The United States of Debt

If You’re Struggling With Debt, a Trump Presidency Could Make It Worse

Read a transcript of the United States of Debt’s sixth episode.

To listen to Episode 6, visit the show page.

The transcript below supplements the United States of Debt, a Slate Academy. To learn more and enroll, visit

Welcome to the sixth and last episode of the United States of Debt. I’m Helaine Olen.

Over the five episodes of our series, we’ve discussed why it’s so hard for Americans to escape debt. We talked about our growing student loan burden and the ongoing impact of the foreclosure crisis. We talked about piles and piles of credit card bills that people can’t seem to escape, and the endless medical bills that come in if someone gets ill.


After all that, it’s not hard to understand why Americans were so angry and so frustrated this election season.


“I have no faith in either of the two candidates, let’s say. … I don’t believe anyone in Washington has our best interests at heart. … I voted for Bernie. … I’ll write his name in.”

“There’s not a lot of help for Americans, you know. It’s just like, the rich stay rich, and nobody else gets to get ahead. … It just costs so much. It just costs so much for doctors. It costs so much for insurance. It costs so much for medicine, for prescriptions.”

And now Donald Trump is going to be our next president. Where does that leave us?


At the beginning of the series, we talked about credit card debt. The Consumer Financial Protection Bureau, established by the Obama administration, helped a lot of people navigate the process. It also busted bad actors in the industry—for example, taking on Wells Fargo after the bank established more than 2 million fake accounts for its customers. Now Trump is threatening to gut the agency.

“Sources report the U.S. Financial Protection Bureau, already legally stalled after an October court decision, could find its powers scaled back by a Republican-led Congress and Donald Trump.”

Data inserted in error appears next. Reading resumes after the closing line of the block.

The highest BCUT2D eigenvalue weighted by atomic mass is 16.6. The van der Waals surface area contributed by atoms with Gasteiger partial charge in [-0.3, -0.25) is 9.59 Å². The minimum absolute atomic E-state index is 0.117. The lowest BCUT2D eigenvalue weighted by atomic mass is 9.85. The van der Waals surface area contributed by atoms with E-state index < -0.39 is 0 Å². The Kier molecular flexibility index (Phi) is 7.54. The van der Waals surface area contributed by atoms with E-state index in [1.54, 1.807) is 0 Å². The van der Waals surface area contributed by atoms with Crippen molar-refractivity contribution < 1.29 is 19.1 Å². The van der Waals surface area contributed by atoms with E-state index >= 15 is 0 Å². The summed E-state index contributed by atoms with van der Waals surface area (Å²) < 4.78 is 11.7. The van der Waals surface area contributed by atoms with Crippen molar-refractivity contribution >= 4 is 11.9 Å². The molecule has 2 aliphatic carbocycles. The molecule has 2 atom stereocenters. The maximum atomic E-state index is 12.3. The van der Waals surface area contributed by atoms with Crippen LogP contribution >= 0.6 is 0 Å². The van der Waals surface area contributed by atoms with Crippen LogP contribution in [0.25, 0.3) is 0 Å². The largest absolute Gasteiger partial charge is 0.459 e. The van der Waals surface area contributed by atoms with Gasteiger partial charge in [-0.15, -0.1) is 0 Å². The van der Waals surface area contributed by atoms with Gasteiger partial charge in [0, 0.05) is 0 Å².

“If Trump and the Republican Party try to turn loose the big banks and financial institutions so they can once again gamble with our economy and bring it all crashing down, then we will fight them every step of the way.”


As for student debt, it appears to be a mixed bag. Trump has claimed he would like to make changes to the income-based repayment plans. Those changes would include people paying more of their income, but at the same time, the debt would be written off in a shorter period of time.

But it seems likely that student loan forgiveness programs for people who attended dubious for-profit universities could be rolled back too.

And as for those medical bills, don’t expect much help at all. Trump has said he would like to roll back almost the entirety of the Affordable Care Act:

“Because Obamacare has to be replaced. And we will do it, and we will do it very, very quickly. It is a catastrophe.”


“We will stop the Obamacare madness. We’re going to repeal and replace Obamacare.”

Now Trump says he’s open to keeping some of the ACA. Who knows. After all, his pick for secretary of health and human services not only is against the ACA; he would like to voucherize Medicare, pushing seniors onto the insurance market.

Here’s Trump speaking on Fox News from April of last year.

They’re gonna cut Social Security. They’re gonna cut Medicare. They’re gonna cut Medicaid. … I’m the one that’s saying I’m not gonna do that! I’m gonna make us so rich you don’t have to do those things.


Meanwhile, the foreclosure crisis rolls on.

“Across the nation, we saw the biggest month-to-month increase in foreclosures.”


“At 27 percent between September and October, that was the biggest increase we’ve seen going all the way back to August 2007 … when the last housing crisis started.”

The Home Affordable Modification Program, or HAMP, was set up by the Obama administration to help homeowners who were struggling financially. It helped some, but not as many as was hoped. Nonetheless, it’s set to expire at the end of this year. Don’t expect it to be renewed by the incoming Trump administration.

It seems hopeless. But it’s not, as long as you stand up for your rights and get involved.

Write your local representatives and congresspeople. Better yet, call them. Remind them you exist. And get involved with interest groups campaigning for your rights.


Like Ami.

Before I joined the Debt Collective, it was scary. It was depressing. I mean, there were times that I would just fall into a deep depression and couldn’t get myself out of it, because I felt like I’m never going to get out from the weight of these loans. And now that I’ve joined with the Debt Collective, I feel more empowered, because I know that I’m not alone … to then be able to change policy, and unite together, and point out, you know, the problems that are going on with higher education right now.

Let your friends and family know how debt affects you. Encourage them to become involved too. It’s going to be a long fight here in the United States of Debt.

In this episode you heard music from Kai Engel, Chris Zabriskie, and Kevin MacLeod.

I’m Helaine Olen. Jennifer Lai is our producer. Thank you for listening to the United States of Debt.